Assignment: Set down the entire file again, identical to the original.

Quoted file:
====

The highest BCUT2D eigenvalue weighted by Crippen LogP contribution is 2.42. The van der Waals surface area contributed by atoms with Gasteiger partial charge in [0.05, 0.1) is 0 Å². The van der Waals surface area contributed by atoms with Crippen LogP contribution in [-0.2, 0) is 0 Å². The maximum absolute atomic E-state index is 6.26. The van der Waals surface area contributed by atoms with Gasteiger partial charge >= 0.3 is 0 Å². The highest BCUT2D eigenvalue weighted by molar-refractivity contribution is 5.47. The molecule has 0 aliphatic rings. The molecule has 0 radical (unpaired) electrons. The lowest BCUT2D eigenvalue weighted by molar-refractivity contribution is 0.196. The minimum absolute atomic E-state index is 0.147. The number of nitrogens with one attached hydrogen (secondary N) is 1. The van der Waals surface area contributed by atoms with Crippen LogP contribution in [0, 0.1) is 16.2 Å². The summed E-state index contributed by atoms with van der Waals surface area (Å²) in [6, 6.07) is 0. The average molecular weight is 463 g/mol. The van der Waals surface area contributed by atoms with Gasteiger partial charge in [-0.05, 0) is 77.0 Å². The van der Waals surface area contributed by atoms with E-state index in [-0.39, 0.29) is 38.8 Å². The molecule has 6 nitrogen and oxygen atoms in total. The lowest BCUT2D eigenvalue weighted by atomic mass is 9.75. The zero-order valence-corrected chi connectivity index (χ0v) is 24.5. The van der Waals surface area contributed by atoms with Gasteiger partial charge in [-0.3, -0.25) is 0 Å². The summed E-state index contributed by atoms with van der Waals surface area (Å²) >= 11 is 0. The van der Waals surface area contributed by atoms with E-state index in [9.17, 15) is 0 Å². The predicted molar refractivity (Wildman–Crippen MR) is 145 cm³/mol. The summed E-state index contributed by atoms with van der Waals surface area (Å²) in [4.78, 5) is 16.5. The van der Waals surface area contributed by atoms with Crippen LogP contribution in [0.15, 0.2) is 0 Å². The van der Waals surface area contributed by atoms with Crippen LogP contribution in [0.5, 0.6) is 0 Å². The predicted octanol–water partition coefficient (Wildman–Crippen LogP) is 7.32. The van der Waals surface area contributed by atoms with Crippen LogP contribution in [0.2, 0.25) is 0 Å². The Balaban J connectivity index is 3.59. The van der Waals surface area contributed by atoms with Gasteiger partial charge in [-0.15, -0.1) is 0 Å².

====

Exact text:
The highest BCUT2D eigenvalue weighted by Crippen LogP contribution is 2.42. The van der Waals surface area contributed by atoms with Gasteiger partial charge in [0.05, 0.1) is 0 Å². The van der Waals surface area contributed by atoms with Crippen LogP contribution in [-0.2, 0) is 0 Å². The maximum absolute atomic E-state index is 6.26. The van der Waals surface area contributed by atoms with Gasteiger partial charge >= 0.3 is 0 Å². The highest BCUT2D eigenvalue weighted by molar-refractivity contribution is 5.47. The molecule has 0 aliphatic rings. The molecule has 0 radical (unpaired) electrons. The lowest BCUT2D eigenvalue weighted by molar-refractivity contribution is 0.196. The minimum absolute atomic E-state index is 0.147. The number of nitrogens with one attached hydrogen (secondary N) is 1. The van der Waals surface area contributed by atoms with Crippen LogP contribution in [0, 0.1) is 16.2 Å². The summed E-state index contributed by atoms with van der Waals surface area (Å²) in [6, 6.07) is 0. The average molecular weight is 463 g/mol. The van der Waals surface area contributed by atoms with Gasteiger partial charge in [-0.05, 0) is 77.0 Å². The van der Waals surface area contributed by atoms with E-state index in [-0.39, 0.29) is 38.8 Å². The molecule has 6 nitrogen and oxygen atoms in total. The lowest BCUT2D eigenvalue weighted by atomic mass is 9.75. The zero-order valence-corrected chi connectivity index (χ0v) is 24.5. The van der Waals surface area contributed by atoms with Gasteiger partial charge in [-0.3, -0.25) is 0 Å². The summed E-state index contributed by atoms with van der Waals surface area (Å²) >= 11 is 0. The van der Waals surface area contributed by atoms with E-state index in [9.17, 15) is 0 Å². The predicted molar refractivity (Wildman–Crippen MR) is 145 cm³/mol. The summed E-state index contributed by atoms with van der Waals surface area (Å²) in [4.78, 5) is 16.5. The van der Waals surface area contributed by atoms with Crippen LogP contribution in [0.15, 0.2) is 0 Å². The van der Waals surface area contributed by atoms with Crippen LogP contribution in [0.5, 0.6) is 0 Å². The predicted octanol–water partition coefficient (Wildman–Crippen LogP) is 7.32. The van der Waals surface area contributed by atoms with Crippen LogP contribution in [0.2, 0.25) is 0 Å². The Balaban J connectivity index is 3.59. The van der Waals surface area contributed by atoms with Gasteiger partial charge in [-0.15, -0.1) is 0 Å².